Leadership has always been demanding, but the stress and burnout of managers are constantly increasing. A November 2022 Gallup Institute survey found that 35% of managers feel burned out "very often or always", compared to 27% of freelancers.

By Mia Kollia

When you feel constant psychological pressure to complete a job, and at the same time, your expectations are not met, then your judgment as a manager becomes blurred. That is the exact opposite of what your employees need. In healthy workplaces, leaders know how to balance the demand for results with empathy. One way to do this is to have a positive discussion about the problems that have
arisen rather than just reacting with irritation. This tactic will have better results in the long run because employees feel they can learn from their mistakes, grow, and be more engaged.

For this reason, leaders, when faced with a problem, should first think calmly and not allow the pressure of the high demands of their position to lead them to attack. When we feel let down by our team members, it's helpful to ask ourselves the following six questions. They will serve as a checklist to ensure we are showing the empathy needed to encourage the performance of our employees.

1. Was I clear about the expected work results?

Leaders often need to pay more attention to the need to communicate. We must consider how effectively we have shared our expectations regarding roles, project elements, support, and outcomes. Clearly defining the success of a particular project in terms of quality and desired impact can enable others to organize their time, energy, and other resources more effectively. Frequent communication helps convey a clear vision.

2. Are my expectations reasonable?

We think about the specific project and compare it with a similar one we have commissioned. Is the current project adequately resourced? If not, we may need to find additional resources or lower our expectations. Is it a job meant to challenge or contribute to employee development? If so, we may need to provide more guidance and support. We consider whether we have made enough time available to our team for questions and any necessary approvals. We evaluate the schedule and ensure our team is adequately supported to meet our expectations.

3. What do I know that applies to this specific employee?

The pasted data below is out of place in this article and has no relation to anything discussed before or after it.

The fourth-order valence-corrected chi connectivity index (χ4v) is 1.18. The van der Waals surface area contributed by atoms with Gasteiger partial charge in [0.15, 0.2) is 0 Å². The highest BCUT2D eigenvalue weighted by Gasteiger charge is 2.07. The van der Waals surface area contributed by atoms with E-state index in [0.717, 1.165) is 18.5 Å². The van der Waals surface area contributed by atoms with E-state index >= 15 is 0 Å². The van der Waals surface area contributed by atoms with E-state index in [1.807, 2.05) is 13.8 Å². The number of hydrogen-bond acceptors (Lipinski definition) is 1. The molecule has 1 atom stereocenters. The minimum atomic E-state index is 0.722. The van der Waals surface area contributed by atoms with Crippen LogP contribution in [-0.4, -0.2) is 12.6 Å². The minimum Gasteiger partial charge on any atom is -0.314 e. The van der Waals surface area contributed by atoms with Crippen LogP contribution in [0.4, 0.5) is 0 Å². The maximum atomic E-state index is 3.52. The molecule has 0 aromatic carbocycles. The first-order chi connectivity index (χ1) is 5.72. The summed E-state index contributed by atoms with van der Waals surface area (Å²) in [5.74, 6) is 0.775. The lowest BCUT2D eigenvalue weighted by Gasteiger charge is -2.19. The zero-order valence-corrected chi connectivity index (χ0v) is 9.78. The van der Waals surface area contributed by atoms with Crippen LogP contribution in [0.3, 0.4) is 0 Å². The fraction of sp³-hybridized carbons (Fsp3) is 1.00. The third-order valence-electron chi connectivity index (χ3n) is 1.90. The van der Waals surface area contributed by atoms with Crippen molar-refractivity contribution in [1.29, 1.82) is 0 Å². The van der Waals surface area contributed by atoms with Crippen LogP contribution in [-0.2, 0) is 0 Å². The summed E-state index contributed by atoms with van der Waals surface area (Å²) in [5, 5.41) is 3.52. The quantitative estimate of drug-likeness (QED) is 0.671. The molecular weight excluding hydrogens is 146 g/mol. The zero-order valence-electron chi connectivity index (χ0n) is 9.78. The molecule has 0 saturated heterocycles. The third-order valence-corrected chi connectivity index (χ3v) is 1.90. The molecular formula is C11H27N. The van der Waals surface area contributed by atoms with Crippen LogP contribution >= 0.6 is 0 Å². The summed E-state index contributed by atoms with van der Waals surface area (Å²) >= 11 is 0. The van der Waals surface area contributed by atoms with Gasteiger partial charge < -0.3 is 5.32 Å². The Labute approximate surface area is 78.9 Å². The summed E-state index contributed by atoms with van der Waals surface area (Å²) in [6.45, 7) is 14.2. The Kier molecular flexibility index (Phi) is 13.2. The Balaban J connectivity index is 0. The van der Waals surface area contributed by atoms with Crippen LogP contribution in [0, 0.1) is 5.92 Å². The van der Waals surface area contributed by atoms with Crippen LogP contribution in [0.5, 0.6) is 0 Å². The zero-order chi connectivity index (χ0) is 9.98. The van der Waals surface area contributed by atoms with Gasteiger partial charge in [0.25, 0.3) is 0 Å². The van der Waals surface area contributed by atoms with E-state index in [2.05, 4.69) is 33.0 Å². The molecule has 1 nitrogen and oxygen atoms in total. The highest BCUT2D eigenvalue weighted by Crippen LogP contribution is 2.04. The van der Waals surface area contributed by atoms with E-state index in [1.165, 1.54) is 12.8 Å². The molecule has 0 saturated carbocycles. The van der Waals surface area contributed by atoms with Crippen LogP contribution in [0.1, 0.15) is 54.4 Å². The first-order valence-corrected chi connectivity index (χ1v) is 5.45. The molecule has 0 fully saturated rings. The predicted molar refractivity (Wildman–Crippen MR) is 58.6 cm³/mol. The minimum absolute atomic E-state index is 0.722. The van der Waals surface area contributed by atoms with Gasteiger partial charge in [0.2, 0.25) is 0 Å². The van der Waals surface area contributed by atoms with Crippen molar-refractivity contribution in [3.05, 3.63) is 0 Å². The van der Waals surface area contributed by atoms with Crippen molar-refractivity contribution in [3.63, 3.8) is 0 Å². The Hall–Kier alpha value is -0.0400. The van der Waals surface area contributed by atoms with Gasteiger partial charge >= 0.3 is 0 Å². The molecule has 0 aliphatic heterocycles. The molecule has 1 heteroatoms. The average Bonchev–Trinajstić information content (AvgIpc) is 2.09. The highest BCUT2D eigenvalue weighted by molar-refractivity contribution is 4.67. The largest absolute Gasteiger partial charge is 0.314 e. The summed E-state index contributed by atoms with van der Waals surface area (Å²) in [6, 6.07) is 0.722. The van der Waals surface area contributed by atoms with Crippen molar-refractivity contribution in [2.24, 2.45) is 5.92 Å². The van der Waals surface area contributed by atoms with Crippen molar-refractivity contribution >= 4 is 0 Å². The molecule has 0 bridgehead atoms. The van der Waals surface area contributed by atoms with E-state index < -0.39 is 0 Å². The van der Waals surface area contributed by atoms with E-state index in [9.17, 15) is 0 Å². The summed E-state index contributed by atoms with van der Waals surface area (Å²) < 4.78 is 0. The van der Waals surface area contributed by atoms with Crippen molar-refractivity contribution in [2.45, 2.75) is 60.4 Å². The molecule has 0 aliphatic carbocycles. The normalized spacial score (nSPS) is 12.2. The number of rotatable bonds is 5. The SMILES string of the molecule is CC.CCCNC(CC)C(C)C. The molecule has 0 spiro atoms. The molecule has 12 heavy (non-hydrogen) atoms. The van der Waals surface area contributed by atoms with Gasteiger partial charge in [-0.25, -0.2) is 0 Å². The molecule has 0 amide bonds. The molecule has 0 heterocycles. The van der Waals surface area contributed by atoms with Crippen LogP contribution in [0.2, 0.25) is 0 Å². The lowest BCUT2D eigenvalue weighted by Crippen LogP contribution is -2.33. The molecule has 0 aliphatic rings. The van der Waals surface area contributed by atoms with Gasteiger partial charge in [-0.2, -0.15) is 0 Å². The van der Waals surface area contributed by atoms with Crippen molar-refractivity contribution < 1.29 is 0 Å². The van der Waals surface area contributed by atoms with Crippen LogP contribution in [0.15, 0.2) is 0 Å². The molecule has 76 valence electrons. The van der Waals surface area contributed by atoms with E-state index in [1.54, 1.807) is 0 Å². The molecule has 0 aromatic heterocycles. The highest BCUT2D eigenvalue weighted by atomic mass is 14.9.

When disappointed with a person's performance, we take a step back and consider them holistically. We assess his knowledge, skills, and abilities. We believe in what his strengths are and in which areas he needs support. For example, some people may act independently better, while others prefer more communication and connection.

If we notice a drop in performance, we have an immediate and polite conversation to find out what's happening. Personal issues may include an ill family member, a breakup, or additional caregiving responsibilities.


4. Am I getting results?

Successful managers focus on results rather than how or when the work is done. Everyone has their nique way of working, which may not be what someone else would follow - so we are careful to refrain from imposing on others precisely how the work should be done.
Micromanaging means we infringe on our employee's autonomy, a basic psychological need. By setting a clear vision for results, we empower employees to step forward or ask for more guidance.

5. Do I hold all employees to the same standard?

Despite our good intentions, unconscious bias can cause us to favor some people over others. Understanding the uniqueness of each employee, we must consider whether we treat all team members the same way. Are we harder on men, women, or people of other nationalities? Are we investing time in developing our team proportionately? Are we guessing based on age? Answering these questions as clearly as possible can help us avoid unconscious bias.

6. Do I provide clear, firm, and polite feedback?

If something concerns us regarding our team's project, we should not hesitate to comment on it. As soon as a potential misstep occurs, we point it out because fixing the mistake soon is much better than letting it develop, complicating things even more.

Honest conversations build trust and commitment. Employees who feel supported by their supervisor experience greater job satisfaction, and companies with a high-trust workplace culture perform almost twice as well as those without.